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Intro to Malay Hypothesis (Part 5 of 6)

Where did the Book of Mormon take place?  Most people think it is in Central or South America, or maybe North America.  However, we’re going to talk about the most unusual theory around called the Malay Peninsula, as in Malaysia, as in Southeast Asia.  It’s a very unusual theory.  It’s a fun theory, and we’ll find out more about how KC Kern and Greg Pavone got acquainted with this.

KC:  So, with that in mind, I encountered this [Malay theory.] I can’t remember where it was. Honestly, I think it must have been a blog post. I don’t know if it was on Mormon Matters, or the blogosphere circa 2006-2007. There was some comment about it. It’s like Malay theory.  Seeing [the comments about the Malay theory], it just did not register. I was just like, what the heck is this?  But [these comments] kept coming up. I’m like, “Why do you keep talking about the Book of Mormon in Malaysia?” This makes no sense.

GT:  That was my reaction, too, when I first heard about it.

KC:  It’s just completely bonkers. I’m thinking, “Why doesn’t this guy get banned?” Okay, so, I’m just like, okay, Malaysia, what are you even talking about? So I opened up Google Earth, and I type in “Malaysia.” And then Google Earth starts spinning—goes across the world, starts zooming in, and I see it.

KC:  I see this. [The shape of the internal map from Mormon’s Map]  It was a jaw-dropping moment.  It was like—how has nobody noticed this before? That was just the first impression. I started digging more, and then I came across Ralph Olsen’s work where he basically proposes that the Book of Mormon took place on the Malay Peninsula. The narrow neck and the land northward and the land southward, it all took place there. Now, Lehi and his family left the Arabian Peninsula and traveled the coast around India, the Bay of Bengal and then landed and stayed on the Malay Peninsula. That’s just so like, “Wait, what? No, the Book of Mormons is about America.” So, the first concession to make is, this is absolutely 100% incompatible with any traditional reception history of the Book of Mormon and that has to be established upfront.  You can’t make it work—pretty much at all. There’s no question that for Joseph Smith and early Saints and everyone—this was about America.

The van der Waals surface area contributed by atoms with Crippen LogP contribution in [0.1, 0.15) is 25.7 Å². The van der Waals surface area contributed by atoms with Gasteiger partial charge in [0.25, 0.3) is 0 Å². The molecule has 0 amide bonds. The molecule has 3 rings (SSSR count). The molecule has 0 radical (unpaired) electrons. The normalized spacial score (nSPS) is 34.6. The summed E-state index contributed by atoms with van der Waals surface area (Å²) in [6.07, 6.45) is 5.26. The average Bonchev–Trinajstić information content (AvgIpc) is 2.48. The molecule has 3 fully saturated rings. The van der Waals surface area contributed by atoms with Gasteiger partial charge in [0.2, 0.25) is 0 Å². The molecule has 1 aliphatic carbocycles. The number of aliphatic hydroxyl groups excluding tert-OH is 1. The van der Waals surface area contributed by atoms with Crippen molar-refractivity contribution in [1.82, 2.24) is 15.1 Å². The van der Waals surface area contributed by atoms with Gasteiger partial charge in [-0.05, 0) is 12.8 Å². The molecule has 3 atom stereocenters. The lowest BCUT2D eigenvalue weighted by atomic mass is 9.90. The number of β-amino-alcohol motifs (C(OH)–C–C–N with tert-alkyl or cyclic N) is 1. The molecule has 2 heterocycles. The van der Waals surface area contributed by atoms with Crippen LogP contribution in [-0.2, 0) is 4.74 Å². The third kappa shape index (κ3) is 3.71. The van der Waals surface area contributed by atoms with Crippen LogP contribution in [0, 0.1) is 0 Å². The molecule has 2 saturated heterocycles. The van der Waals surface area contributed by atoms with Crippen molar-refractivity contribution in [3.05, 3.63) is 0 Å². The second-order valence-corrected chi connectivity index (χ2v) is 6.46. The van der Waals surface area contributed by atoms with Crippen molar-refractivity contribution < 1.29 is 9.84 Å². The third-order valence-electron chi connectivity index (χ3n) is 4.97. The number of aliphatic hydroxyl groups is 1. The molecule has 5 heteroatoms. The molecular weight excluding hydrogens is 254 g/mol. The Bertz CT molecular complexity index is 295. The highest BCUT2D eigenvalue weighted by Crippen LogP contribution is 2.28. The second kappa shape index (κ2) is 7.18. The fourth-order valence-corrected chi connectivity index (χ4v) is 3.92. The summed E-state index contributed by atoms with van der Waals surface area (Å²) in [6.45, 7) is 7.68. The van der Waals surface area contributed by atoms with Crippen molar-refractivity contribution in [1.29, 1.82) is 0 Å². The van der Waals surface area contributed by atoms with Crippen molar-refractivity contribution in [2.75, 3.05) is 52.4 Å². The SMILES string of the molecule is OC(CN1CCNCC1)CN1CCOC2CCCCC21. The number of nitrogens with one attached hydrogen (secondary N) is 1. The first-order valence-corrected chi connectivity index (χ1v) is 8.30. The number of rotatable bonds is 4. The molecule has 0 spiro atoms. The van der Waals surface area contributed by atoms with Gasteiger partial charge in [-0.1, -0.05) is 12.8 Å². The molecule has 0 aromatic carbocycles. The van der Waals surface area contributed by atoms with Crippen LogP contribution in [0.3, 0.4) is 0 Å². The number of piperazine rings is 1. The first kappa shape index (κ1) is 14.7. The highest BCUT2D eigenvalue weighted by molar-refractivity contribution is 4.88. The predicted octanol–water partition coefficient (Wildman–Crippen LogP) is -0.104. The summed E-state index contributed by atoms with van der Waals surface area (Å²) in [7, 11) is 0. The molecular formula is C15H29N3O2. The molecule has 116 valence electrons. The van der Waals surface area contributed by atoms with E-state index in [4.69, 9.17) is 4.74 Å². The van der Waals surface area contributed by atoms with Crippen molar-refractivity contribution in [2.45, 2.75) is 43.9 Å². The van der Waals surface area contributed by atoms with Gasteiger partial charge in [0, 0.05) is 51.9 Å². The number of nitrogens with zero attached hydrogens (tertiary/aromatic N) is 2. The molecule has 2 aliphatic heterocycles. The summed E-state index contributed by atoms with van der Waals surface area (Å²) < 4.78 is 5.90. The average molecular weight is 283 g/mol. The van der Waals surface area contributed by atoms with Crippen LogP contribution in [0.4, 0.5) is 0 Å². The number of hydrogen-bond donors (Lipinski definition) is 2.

KC:  But, there’s one thing that I think is really worth noting. What I have found is, as I’ve looked into various geography theories, a lot of them turn into dead ends very quickly. What I have found is that the Malay one, has continued to be a fruitful line of inquiry, meaning that the more you press against it, the more it yields. Let me give two examples there. The Karen, like I said, they’re an ethnic minority in Burma, and they’ve had a lot of military conflicts with the Burmese Government. They’ve set up their own militia. In their history, and this is in the early 90s, there was this one confrontation where they had the stronghold around this oxbow lake thing on a river on the border of Thailand. They named that stronghold Kawmoora (Cumorah.) I kid you not. I read this in a book, and it’s just like all the Karen, their last outpost was Kawmoora. I’m just like [wow!]

KC:  If any of this, in any remote sense, was emerging from the Ohio River Valley, or from Mississippi or from Chiapas, Mexico, a lot of people would be making a lot of noise on the apologetic side. The other thing is after I published that article on the blog, I got a note from this guy in Kentucky. He said, “I can prove this theory true.” I’m like, “Okay, I’ll bite.” So, I respond, I get his phone number. I have a conversation and he says that there were some Karen students they were refugees in the U.S. in Kentucky. He was a shop teacher or auto mechanic and he had some [Karen] students that he was talking to.  He had somehow gotten his hand on the Caractors Document. Do you know which I’m talking about? The one that was copied by John Whitmer and may or may not have been the Anthon Transcript.

GT:  That Mark Hofmann made a forgery of it, too.